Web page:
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Tuning Your Processor and Memory Settings

Arrow Image Tuning Your Processor and Memory Settings
Tuning Your Swap File Size
Virtual Memory settings
Tuning Your Computer's Performance with the Performance Options Dialog Box
Tuning Your Display Settings

Tuning Your Computer\'s Performance with the Performance Options Dialog Box

Things have changed drastically in the migration from Windows Me/9x to Windows 2000. Even the differences between Windows 2000 and Windows XP are significant. Most of the changes and additions to performance tuning are oriented towards the new interface (the Windows XP desktop theme). For slower computers and for people who like to fiddle with the details of system configuration, this is a great thing. For the rest of us, it means a lot of options that control minor aspects of the interface, such as whether a drop shadow appears under menus or whether the taskbar buttons slide instead of just appearing and disappearing.

To look at and change settings that affect Windows performance, you use the Performance Options dialog box. Click Start, right-click My Computer, and choose Properties to display the System Properties dialog box, which contains information about many aspects of your computer system. Click the Advanced tab and then click the Settings button in the Performance section (the top part). You see the Performance Options dialog box

The Advanced tab of the System Properties dialog box
The Visual Effects tab of the Performance Options dialog box

Tuning Your Display Settings

The Visual Effects tab of the Performance Options dialog box lists about a dozen effects that make your screen display look snazzy but that also require processing power almost every time your computer updates the screen. The top part of the dialog box shows four options:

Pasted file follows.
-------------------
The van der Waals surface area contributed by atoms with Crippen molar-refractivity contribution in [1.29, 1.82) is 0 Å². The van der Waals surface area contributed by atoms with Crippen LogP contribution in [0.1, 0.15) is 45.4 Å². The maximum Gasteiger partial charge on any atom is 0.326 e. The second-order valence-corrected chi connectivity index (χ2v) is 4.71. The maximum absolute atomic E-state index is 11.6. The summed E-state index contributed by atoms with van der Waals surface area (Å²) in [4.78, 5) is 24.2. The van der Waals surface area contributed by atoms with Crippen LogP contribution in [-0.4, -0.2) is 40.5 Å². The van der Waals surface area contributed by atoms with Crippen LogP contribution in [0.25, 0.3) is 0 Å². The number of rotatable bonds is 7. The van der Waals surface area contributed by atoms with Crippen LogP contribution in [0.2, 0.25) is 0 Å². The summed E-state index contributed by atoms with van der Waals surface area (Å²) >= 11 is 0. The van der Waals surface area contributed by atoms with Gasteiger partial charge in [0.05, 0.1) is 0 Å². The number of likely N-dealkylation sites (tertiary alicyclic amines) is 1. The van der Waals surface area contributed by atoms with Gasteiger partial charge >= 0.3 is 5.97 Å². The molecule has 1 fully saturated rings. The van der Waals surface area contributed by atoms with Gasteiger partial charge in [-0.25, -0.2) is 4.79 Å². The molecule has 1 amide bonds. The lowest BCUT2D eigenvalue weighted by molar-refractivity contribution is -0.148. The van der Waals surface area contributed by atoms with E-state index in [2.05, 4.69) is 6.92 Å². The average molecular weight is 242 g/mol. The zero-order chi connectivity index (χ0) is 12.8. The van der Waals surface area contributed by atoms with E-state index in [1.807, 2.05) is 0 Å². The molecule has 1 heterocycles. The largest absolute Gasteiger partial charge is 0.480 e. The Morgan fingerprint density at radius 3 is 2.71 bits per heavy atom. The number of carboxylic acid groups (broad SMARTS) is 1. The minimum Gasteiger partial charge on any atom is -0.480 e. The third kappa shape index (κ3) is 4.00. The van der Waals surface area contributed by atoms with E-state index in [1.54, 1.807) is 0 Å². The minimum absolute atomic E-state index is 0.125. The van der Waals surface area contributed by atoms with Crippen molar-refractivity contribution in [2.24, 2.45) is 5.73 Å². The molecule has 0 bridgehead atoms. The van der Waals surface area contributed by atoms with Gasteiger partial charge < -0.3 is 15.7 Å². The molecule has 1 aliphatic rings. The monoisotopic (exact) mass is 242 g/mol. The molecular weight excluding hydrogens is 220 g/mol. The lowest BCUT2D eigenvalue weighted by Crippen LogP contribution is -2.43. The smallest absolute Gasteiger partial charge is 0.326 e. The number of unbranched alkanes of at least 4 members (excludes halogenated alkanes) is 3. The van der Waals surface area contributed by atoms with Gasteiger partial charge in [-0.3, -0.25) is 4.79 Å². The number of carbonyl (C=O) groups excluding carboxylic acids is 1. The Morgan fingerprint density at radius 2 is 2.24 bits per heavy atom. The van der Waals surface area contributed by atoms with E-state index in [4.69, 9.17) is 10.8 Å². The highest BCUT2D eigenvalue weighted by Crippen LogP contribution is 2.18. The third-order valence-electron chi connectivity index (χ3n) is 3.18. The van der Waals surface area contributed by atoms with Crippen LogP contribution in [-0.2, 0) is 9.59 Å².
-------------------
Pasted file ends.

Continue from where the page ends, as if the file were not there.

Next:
* Let Windows Choose What\'s Best For My Computer Windows decides which effects to make active (or inactive) based on the system resources you have available. Newer, faster systems have most, if not all, effects selected.
* Adjust For Best Appearance Turns all effects on.
* Adjust For Best Performance Turns all effects off.
* Custom Enables you to select which effects you want active.

The list of screen effects appears in the lower part of the dialog box with check boxes to show which effects are active. If you select Custom, you can override Windows settings. Most of the effects do exactly what their names say they do, but two names defy comprehension:

* Use Common Tasks In Folders Toggles on and off the Task pane that appears by default in all Explorer windows. (We find it particularly useful.)
* Use Visual Styles On Windows And Buttons Toggles on and off the default Windows XP appearance. If you use a utility like WindowBlinds ( from Stardock Corporation , be sure to uncheck this item or else the Windows XP appearance will conflict with your WindowBlinds skins.

Tuning Your Processor and Memory Settings